Recently, the Milwaukee, Wisconsin Police Department had to admit in court that they had used a Stingray to track a suspect prior to his arrest and jailing. – What many would say is a blatant violation of the 4th Amendment.
The Fourth Amendment of the U.S. Constitution provides, “the right of the people to be secure in their persons, houses, papers, and effects, against unreasonable searches and seizures, shall not be violated, and no Warrants shall issue, but upon probable cause, supported by Oath or affirmation, and particularly describing the place to be searched, and the persons or things to be seized.”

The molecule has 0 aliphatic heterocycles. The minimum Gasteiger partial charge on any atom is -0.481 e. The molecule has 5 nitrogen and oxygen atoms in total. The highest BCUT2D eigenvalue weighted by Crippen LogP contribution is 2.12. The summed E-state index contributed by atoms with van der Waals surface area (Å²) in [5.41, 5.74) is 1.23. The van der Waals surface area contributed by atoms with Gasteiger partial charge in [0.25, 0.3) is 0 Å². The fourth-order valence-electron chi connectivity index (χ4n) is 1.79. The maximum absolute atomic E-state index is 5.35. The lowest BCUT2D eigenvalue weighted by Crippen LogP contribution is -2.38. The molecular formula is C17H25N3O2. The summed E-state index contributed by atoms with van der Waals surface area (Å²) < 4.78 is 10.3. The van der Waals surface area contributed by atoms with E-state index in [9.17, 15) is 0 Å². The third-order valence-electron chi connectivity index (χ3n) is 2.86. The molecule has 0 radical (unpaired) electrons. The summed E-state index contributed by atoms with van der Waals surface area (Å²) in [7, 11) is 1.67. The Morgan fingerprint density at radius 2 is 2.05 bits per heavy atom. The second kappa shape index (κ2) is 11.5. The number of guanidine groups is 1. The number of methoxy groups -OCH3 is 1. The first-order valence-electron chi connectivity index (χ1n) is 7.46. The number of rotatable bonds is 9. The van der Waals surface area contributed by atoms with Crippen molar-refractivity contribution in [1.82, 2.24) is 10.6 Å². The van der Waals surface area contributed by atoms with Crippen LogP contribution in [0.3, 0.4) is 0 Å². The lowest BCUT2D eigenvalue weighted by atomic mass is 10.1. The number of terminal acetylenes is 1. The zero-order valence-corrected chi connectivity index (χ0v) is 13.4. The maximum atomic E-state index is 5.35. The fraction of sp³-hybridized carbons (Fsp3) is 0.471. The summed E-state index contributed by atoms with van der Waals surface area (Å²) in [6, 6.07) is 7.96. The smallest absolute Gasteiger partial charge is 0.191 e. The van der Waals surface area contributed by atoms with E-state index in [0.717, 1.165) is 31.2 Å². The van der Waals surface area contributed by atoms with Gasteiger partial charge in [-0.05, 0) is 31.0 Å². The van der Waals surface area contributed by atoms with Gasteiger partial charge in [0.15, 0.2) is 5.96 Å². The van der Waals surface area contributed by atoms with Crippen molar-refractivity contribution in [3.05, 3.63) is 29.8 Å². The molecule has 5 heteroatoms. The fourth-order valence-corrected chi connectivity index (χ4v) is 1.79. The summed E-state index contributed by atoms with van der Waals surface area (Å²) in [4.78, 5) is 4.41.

The ultimate goal of this provision is to protect people’s right to privacy and freedom from arbitrary governmental intrusions. Private intrusions not acting in the color of governmental authority are exempted from the Fourth Amendment. – Cornell University Law Online.
“Stingrays are especially pernicious surveillance tools because they collect information on every single phone in a given area—not just the suspect’s phone—this means they allow the police to conduct indiscriminate, dragnet searches—in some cases on up to 10,000 phones at one time. They are also able to locate people inside traditionally-protected private spaces like homes, doctors’ offices, or places of worship and can be configured to capture the content of communications.”
Read more at Electronic Frontier Foundation (EFF): https://www.eff.org/deeplinks/2016/04/eff-and-aclu-expose-governments-secret-stingray-use-wisconsin-case